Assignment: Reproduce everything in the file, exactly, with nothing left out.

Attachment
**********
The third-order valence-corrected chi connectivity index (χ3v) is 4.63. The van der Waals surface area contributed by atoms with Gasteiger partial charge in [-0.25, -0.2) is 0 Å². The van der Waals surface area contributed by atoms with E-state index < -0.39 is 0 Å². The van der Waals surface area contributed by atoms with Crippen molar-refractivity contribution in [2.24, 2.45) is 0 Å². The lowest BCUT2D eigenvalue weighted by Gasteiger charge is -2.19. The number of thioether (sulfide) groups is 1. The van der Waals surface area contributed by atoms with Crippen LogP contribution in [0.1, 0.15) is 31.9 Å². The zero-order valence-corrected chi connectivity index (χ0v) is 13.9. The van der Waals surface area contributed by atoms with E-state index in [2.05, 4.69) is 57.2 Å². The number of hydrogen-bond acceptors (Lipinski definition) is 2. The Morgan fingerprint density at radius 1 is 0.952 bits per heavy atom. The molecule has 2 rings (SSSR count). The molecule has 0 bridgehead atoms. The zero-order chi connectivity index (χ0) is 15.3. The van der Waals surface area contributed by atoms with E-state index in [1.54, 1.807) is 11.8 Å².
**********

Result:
The third-order valence-corrected chi connectivity index (χ3v) is 4.63. The van der Waals surface area contributed by atoms with Gasteiger partial charge in [-0.25, -0.2) is 0 Å². The van der Waals surface area contributed by atoms with E-state index < -0.39 is 0 Å². The van der Waals surface area contributed by atoms with Crippen molar-refractivity contribution in [2.24, 2.45) is 0 Å². The lowest BCUT2D eigenvalue weighted by Gasteiger charge is -2.19. The number of thioether (sulfide) groups is 1. The van der Waals surface area contributed by atoms with Crippen LogP contribution in [0.1, 0.15) is 31.9 Å². The zero-order valence-corrected chi connectivity index (χ0v) is 13.9. The van der Waals surface area contributed by atoms with E-state index in [2.05, 4.69) is 57.2 Å². The number of hydrogen-bond acceptors (Lipinski definition) is 2. The Morgan fingerprint density at radius 1 is 0.952 bits per heavy atom. The molecule has 2 rings (SSSR count). The molecule has 0 bridgehead atoms. The zero-order chi connectivity index (χ0) is 15.3. The van der Waals surface area contributed by atoms with E-state index in [1.54, 1.807) is 11.8 Å².